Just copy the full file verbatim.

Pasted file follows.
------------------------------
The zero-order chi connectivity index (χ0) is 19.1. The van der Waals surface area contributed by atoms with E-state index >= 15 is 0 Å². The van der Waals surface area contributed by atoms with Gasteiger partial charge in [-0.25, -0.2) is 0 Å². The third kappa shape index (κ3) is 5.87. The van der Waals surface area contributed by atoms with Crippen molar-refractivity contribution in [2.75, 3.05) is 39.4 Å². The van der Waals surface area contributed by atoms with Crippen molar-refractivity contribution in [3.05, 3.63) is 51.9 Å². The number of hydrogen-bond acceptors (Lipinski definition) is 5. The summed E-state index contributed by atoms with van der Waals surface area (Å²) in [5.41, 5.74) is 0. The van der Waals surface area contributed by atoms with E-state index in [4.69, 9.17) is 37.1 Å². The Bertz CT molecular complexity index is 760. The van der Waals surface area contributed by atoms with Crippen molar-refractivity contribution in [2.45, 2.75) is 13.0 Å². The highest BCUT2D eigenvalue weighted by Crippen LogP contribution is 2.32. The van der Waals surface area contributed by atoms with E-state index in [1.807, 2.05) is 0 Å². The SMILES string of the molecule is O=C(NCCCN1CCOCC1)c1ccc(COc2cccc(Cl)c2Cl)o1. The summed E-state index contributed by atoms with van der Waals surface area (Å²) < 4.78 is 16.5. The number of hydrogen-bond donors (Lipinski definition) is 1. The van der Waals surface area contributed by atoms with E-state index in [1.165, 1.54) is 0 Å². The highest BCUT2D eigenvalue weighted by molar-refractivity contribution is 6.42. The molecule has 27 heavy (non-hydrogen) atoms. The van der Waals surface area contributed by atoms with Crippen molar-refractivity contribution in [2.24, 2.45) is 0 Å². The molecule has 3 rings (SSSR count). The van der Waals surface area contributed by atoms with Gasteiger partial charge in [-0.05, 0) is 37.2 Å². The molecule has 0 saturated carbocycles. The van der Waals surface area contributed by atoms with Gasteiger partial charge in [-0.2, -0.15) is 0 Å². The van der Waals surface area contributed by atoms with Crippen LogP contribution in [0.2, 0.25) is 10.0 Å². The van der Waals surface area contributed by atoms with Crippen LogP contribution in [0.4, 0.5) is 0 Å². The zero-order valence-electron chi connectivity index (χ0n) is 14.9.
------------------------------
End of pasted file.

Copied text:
The zero-order chi connectivity index (χ0) is 19.1. The van der Waals surface area contributed by atoms with E-state index >= 15 is 0 Å². The van der Waals surface area contributed by atoms with Gasteiger partial charge in [-0.25, -0.2) is 0 Å². The third kappa shape index (κ3) is 5.87. The van der Waals surface area contributed by atoms with Crippen molar-refractivity contribution in [2.75, 3.05) is 39.4 Å². The van der Waals surface area contributed by atoms with Crippen molar-refractivity contribution in [3.05, 3.63) is 51.9 Å². The number of hydrogen-bond acceptors (Lipinski definition) is 5. The summed E-state index contributed by atoms with van der Waals surface area (Å²) in [5.41, 5.74) is 0. The van der Waals surface area contributed by atoms with E-state index in [4.69, 9.17) is 37.1 Å². The Bertz CT molecular complexity index is 760. The van der Waals surface area contributed by atoms with Crippen molar-refractivity contribution in [2.45, 2.75) is 13.0 Å². The highest BCUT2D eigenvalue weighted by Crippen LogP contribution is 2.32. The van der Waals surface area contributed by atoms with E-state index in [1.807, 2.05) is 0 Å². The SMILES string of the molecule is O=C(NCCCN1CCOCC1)c1ccc(COc2cccc(Cl)c2Cl)o1. The summed E-state index contributed by atoms with van der Waals surface area (Å²) < 4.78 is 16.5. The number of hydrogen-bond donors (Lipinski definition) is 1. The van der Waals surface area contributed by atoms with E-state index in [1.165, 1.54) is 0 Å². The highest BCUT2D eigenvalue weighted by molar-refractivity contribution is 6.42. The molecule has 27 heavy (non-hydrogen) atoms. The van der Waals surface area contributed by atoms with Crippen molar-refractivity contribution in [2.24, 2.45) is 0 Å². The molecule has 3 rings (SSSR count). The van der Waals surface area contributed by atoms with Gasteiger partial charge in [-0.05, 0) is 37.2 Å². The molecule has 0 saturated carbocycles. The van der Waals surface area contributed by atoms with Gasteiger partial charge in [-0.2, -0.15) is 0 Å². The van der Waals surface area contributed by atoms with Crippen LogP contribution in [0.2, 0.25) is 10.0 Å². The van der Waals surface area contributed by atoms with Crippen LogP contribution in [0.4, 0.5) is 0 Å². The zero-order valence-electron chi connectivity index (χ0n) is 14.9.